Computer simulation of physicochemical equilibria and evasion-invasion processes in the water-gas system enables modeling gas saturation degree variability and the physical nature of gaseous diffusion redistribution at the hydrocarbon accumulation - formation waters interface and in the transition zone from hydrocarbon accumulation to the peripheral waters. Aquifers with waters characterized by low (< 0.2) to maximum saturation (0.8-1.0) with gases have been established within Cretaceous, Jurassic and Paleozoic deposits of the West Siberian sedimentary basin (WSSB), along with an increase in the saturation degree of formation waters with gases as the occurrence depth of reservoir intervals increases, and a relationship between gas saturation of formation waters and their total gas saturation value. All waters with total gas saturation exceeding 1.8 L/L become ultimately saturated with gases (Kg = 1.0), providing thereby theoretical prerequisites for the formation of hydrocarbon accumulations. The zone of Kg values spanning from 0.8 to 1.0 is associated with major gas condensate accumulations, while less saturated waters - with oil accumulations. The simulation results allow to assess the current state of the petroleum system of the West Siberian sedimentary basin, its part or a separate horizon within its limits, and to substantiate forecasts of its oil and gas potential at regional, zonal or local levels. The application of modeling techniques to water-gas equilibrium enables significant improvement of the reliability of oil and gas reserves assessment and largely contributes to the solution of problems with respect to searches of skipped accumulations in multi-reservoir fields during their further exploration.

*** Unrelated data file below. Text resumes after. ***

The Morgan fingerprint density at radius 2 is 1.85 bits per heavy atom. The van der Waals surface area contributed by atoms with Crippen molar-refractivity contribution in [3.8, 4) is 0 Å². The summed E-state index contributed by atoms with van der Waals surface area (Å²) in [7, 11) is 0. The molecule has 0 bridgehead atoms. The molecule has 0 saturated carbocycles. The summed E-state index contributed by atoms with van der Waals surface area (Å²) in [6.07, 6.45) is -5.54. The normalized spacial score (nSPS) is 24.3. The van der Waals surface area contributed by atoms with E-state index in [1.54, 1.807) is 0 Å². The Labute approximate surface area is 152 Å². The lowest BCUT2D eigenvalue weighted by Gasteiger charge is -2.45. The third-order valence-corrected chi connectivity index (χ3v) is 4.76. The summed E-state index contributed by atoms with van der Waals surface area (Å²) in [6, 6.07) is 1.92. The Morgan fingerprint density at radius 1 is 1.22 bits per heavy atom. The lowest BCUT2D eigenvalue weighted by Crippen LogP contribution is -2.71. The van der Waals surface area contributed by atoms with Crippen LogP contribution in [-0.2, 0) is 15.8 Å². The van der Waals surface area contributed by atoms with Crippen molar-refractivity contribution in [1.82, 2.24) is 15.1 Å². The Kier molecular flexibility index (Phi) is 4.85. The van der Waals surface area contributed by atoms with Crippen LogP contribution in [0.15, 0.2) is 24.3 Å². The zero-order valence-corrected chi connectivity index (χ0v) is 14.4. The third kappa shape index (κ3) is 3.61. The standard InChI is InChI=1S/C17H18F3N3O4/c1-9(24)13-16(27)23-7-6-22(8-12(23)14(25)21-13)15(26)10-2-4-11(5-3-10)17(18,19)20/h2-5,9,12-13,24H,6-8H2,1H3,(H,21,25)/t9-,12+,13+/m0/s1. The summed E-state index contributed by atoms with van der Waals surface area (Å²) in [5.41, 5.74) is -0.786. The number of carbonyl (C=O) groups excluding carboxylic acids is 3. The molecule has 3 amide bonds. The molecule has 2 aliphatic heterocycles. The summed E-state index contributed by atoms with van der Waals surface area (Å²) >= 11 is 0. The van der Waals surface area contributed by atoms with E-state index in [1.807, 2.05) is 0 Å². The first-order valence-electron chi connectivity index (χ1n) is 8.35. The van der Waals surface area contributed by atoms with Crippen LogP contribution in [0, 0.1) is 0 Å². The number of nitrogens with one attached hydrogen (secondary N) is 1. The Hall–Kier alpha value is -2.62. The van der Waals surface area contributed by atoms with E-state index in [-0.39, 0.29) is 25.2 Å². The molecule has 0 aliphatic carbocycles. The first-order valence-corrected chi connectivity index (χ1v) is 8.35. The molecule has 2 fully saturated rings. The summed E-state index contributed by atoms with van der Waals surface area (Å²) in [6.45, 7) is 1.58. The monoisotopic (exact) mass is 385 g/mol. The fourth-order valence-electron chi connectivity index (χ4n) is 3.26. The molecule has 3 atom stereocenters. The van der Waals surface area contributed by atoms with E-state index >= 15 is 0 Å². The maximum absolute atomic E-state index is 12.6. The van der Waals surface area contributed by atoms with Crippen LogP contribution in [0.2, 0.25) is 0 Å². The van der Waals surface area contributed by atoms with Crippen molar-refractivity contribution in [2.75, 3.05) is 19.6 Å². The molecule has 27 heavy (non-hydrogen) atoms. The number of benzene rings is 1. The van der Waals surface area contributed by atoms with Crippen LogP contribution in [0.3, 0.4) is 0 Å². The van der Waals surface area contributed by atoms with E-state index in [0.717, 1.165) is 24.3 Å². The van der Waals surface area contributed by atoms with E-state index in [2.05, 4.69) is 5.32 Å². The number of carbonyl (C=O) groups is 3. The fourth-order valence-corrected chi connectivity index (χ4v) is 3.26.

|Number of pages||7|
|Journal||IOP Conference Series: Earth and Environmental Science|
|Publication status||Published - 30 Oct 2018|
|Event||5th All-Russian Conference with International Participation on Polar Mechanics 2018 - Novosibirsk, Akademgorodok, Russian Federation|
Duration: 9 Oct 2018 → 11 Oct 2018